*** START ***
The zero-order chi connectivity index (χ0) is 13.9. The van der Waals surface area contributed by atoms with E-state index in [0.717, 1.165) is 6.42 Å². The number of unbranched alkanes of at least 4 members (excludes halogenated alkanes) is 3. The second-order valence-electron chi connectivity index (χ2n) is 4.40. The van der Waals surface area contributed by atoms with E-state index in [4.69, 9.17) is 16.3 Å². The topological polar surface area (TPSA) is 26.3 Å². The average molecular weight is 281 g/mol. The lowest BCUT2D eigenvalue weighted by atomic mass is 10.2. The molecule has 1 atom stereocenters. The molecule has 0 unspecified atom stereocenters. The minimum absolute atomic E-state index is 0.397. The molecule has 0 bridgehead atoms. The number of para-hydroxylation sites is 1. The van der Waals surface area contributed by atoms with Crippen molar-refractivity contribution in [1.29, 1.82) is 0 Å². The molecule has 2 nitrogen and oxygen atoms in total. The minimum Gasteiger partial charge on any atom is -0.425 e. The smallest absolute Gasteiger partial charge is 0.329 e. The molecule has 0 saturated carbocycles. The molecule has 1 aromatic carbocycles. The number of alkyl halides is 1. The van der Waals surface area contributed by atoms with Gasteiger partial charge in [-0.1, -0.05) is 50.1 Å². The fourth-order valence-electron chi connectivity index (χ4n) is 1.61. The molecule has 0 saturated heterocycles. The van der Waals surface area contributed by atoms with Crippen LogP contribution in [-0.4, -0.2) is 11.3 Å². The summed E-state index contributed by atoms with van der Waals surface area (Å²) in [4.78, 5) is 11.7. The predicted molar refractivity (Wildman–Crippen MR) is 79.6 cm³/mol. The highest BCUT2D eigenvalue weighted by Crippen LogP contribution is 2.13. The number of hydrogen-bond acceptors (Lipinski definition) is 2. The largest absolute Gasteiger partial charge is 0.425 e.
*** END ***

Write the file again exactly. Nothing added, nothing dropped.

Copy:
The zero-order chi connectivity index (χ0) is 13.9. The van der Waals surface area contributed by atoms with E-state index in [0.717, 1.165) is 6.42 Å². The number of unbranched alkanes of at least 4 members (excludes halogenated alkanes) is 3. The second-order valence-electron chi connectivity index (χ2n) is 4.40. The van der Waals surface area contributed by atoms with E-state index in [4.69, 9.17) is 16.3 Å². The topological polar surface area (TPSA) is 26.3 Å². The average molecular weight is 281 g/mol. The lowest BCUT2D eigenvalue weighted by atomic mass is 10.2. The molecule has 1 atom stereocenters. The molecule has 0 unspecified atom stereocenters. The minimum absolute atomic E-state index is 0.397. The molecule has 0 bridgehead atoms. The number of para-hydroxylation sites is 1. The van der Waals surface area contributed by atoms with Crippen molar-refractivity contribution in [1.29, 1.82) is 0 Å². The molecule has 2 nitrogen and oxygen atoms in total. The minimum Gasteiger partial charge on any atom is -0.425 e. The smallest absolute Gasteiger partial charge is 0.329 e. The molecule has 0 saturated carbocycles. The molecule has 1 aromatic carbocycles. The number of alkyl halides is 1. The van der Waals surface area contributed by atoms with Gasteiger partial charge in [-0.1, -0.05) is 50.1 Å². The fourth-order valence-electron chi connectivity index (χ4n) is 1.61. The molecule has 0 saturated heterocycles. The van der Waals surface area contributed by atoms with Crippen LogP contribution in [-0.4, -0.2) is 11.3 Å². The summed E-state index contributed by atoms with van der Waals surface area (Å²) in [4.78, 5) is 11.7. The predicted molar refractivity (Wildman–Crippen MR) is 79.6 cm³/mol. The highest BCUT2D eigenvalue weighted by Crippen LogP contribution is 2.13. The number of hydrogen-bond acceptors (Lipinski definition) is 2. The largest absolute Gasteiger partial charge is 0.425 e.